David W. Whitlock, BS, MBA, PhD
Assistant to the President for Strategic Planning
Dean of the College of Business and Computer Science

Disciplines: Management and Marketing
Courses Taught: Undergraduate: Introduction to Business; Graduate—Organizational Behavior, Critical Thinking and Decision Making, and Strategic Thinking and Planning.
Why do you enjoy teaching at SBU? “I enjoy teaching at SBU because of the team effort within the College of Business and Computer Science to provide students with excellent academics and a faith-based approach to our disciplines.”
Educational Background: Dr. Whitlock has a Bachelor of Science from Southeastern Oklahoma State University, a Master of Business Administration from Southeastern Oklahoma State University, and a Ph.D. from the University of Oklahoma.
Faith Dedications: Dr. Whitlock is a bivocational minister and preaches every other week at Wellspring Baptist Fellowship in Bolivar.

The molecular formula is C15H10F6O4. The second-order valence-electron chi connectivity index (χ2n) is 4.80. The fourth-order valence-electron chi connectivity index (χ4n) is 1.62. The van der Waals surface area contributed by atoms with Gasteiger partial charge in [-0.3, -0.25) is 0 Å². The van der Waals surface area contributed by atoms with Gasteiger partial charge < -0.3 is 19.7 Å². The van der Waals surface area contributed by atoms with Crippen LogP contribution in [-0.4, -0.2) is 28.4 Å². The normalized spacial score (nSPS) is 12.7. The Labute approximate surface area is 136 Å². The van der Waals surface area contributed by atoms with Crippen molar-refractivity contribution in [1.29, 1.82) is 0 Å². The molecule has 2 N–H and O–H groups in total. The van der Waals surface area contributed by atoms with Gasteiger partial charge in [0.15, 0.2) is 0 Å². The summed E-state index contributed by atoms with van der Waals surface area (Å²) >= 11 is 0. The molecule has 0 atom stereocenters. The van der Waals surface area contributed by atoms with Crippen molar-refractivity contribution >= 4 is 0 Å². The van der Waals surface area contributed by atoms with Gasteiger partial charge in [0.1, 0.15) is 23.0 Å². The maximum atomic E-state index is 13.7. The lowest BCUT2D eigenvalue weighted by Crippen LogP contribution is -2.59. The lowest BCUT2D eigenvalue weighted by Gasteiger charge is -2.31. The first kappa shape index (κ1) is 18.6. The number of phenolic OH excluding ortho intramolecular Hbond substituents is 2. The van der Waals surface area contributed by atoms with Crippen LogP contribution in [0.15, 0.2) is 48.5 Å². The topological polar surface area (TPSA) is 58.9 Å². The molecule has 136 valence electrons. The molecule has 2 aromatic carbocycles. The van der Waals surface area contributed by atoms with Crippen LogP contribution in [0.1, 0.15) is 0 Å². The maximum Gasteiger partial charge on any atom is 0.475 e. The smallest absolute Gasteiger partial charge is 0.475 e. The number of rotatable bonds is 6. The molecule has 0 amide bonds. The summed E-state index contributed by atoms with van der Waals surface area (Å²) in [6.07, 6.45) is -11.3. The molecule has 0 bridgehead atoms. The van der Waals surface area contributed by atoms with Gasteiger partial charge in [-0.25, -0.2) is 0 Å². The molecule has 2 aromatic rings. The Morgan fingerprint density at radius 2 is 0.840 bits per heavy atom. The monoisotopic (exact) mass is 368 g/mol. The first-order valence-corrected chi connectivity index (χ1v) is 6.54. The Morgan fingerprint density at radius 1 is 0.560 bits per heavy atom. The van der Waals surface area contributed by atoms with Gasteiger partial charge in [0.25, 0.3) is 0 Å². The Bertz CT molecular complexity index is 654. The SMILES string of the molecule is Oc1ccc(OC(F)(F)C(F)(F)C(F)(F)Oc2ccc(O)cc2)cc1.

Interests and Hobbies: Reading, traveling, pottery, writing, and spending time with his wife and four sons.

Monday, October 6, 2008

The Perfect Sunday

Yesterday was one of the best days I have had in a longtime, only bested by the day I was able to play golf and then take my family to the OU vs. Cincinnati game! As a short recap of yesterday, we had an incredible church service where God moved and the Spirit presence created a warm excitement in the body for our vision, I then flew with my buddy to watch the Dallas Cowboys beat down Cincy. It was a great day and it goes without saying that I am truly blessed with my family (being cool with me going to the game and my in-laws hooking us up with the tickets), my church (Lighting a Legacy has been tremendous and the family is responding so favorably), and my friends! On the other end of the spectrum were the Houston Texans and their fans. Look at what happened to them, this is unbelievable: